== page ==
Friday, December 24, 2010

We All Need A Little Christmas...

As the song says, we all need a little Christmas... right?

I suppose.

As this holiday of wonder and merriment and glee (Glee!) and all of those other fluffy and delightful adjectives quickly approaches (tomorrow), I've started to ponder. What am I pondering, you ask? I'm pondering *thunder and lightning* how to take over the world!

No, seriously; what does Christmas mean to you? If you read this, post your answer in a comment below this post. But since I've asked I can only do the kindest of favors and share with you how Christmas has evolved in my life and what it has, unfortunately in some instances, grown to mean.


When I was a wee little one, Christmas was "the most wonderful time of the year" and was a day that I anticipated all year long. Not for the presents, not for the cookies and deserts, but for the decorations. I loved decorating my house and Christmas tree(s), my Granny's tree, and then if I was lucky, my Grandma's tree! Every year I would insist on my parent's driving me around so I could see all of the lights around town. My Grandpa and I would drive to Garden Ridge and other stores and places to look at decorations to add to our conglomeration - it was a passion that I know that I acquired from him (RIP Grandpa).

This continued until I was in 4th grade - when I woke up Christmas morning and new something was wrong. My dad was acting strange and my mom was gone - and she never left before our "family pictures" and before I opened my presents, but she claimed that she had to go clean her parent's house - which even I could see through - as usual. The events to follow are memories that I think would be best to keep from you though I would share in a one-on-one situation. But as the day ended, I was sitting in my room at my Granny's alone, afraid, and crying. My mom and dad had a fight, they split up, and would never be back together again. As sad, scared, and confused as I was - there was still hope. I knew that I wouldn't have to endure the things that I had endured growing up anymore - but I knew there was other hell(s) to ensue. Oh, now that's an understatement.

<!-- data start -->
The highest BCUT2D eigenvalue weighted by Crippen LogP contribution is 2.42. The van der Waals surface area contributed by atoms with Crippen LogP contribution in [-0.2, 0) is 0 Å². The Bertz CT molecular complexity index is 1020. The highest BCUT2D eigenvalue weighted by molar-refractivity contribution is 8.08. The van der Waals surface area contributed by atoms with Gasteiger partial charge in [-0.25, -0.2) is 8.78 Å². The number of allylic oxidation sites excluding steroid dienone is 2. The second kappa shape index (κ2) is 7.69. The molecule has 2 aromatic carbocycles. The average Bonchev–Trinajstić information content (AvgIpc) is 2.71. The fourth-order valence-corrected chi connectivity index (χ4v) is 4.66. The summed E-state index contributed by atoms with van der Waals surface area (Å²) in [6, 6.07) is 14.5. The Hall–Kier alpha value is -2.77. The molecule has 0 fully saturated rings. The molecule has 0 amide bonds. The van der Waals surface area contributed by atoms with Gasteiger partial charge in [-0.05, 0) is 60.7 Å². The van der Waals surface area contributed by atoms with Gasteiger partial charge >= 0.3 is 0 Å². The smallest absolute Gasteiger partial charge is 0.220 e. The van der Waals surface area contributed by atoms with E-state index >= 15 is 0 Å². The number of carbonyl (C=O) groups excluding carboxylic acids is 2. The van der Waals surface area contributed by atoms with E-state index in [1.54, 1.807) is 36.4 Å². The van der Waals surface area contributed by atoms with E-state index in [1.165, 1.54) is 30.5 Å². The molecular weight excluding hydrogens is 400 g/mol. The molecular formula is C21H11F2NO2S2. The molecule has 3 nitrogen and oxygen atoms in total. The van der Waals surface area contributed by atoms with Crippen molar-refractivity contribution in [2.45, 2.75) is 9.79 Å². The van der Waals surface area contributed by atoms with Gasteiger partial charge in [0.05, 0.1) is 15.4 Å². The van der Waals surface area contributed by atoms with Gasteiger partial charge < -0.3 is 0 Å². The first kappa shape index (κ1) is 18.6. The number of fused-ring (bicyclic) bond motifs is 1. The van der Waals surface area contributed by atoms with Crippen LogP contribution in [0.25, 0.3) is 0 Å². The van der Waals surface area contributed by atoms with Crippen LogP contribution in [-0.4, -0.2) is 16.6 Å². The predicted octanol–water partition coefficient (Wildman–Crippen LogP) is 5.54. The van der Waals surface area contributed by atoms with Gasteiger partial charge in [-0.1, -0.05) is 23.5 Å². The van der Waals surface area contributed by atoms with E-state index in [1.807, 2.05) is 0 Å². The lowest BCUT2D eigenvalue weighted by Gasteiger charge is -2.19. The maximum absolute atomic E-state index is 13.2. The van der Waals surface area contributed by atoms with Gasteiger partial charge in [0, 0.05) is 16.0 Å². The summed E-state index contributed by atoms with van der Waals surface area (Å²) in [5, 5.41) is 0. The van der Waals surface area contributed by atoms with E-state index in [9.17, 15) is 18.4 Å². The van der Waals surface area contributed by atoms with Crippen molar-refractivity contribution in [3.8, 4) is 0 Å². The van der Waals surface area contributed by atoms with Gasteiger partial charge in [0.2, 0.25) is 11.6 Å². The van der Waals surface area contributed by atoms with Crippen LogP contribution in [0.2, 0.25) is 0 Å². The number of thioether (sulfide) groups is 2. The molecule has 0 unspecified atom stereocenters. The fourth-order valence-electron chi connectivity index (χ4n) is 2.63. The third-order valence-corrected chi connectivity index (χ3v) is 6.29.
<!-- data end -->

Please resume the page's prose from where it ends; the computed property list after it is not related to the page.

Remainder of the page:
After this day, my view of Christmas (aside from the religious/Christian aspect of Christmas) began to change. It slowly progressed from a magical day to just another day. A day to remember the end to such a disaster. And end to something that I believed was my fault. It was a day that I wanted to forget - and for a few years, a day that I would neglect and attempt to hide from.

That went on for several years until I moved back to Starke and began making friends and attending FBC. Singing in the choir, making healthy, stable friends, etc. helped me to regain what I thought I had long lost.

Now when Christmas comes around, in some attempt to remember what I felt when I was a child, I put up my Christmas Tree(s), decorate my house/apartment, and listen to the music that made me smile those (not-so-long) years ago. I burn the wonderful candles, cook the scrumptious goodies, and go look at all of the lights - and forge some haphazard smile.

Yet here I sit: alone, surrounded by Christmas lights, presents, and candles... wondering what the next year will bring. Have I been successful this year? Have I used my time wisely? Why do I feel stuck? What's missing? What did I fail to do? What can I change about next year? Is Christmas a time to remember the end of the year is near - and bring it all to a close? Or should I save that for New Year's Eve?

That's all for now, my loves.



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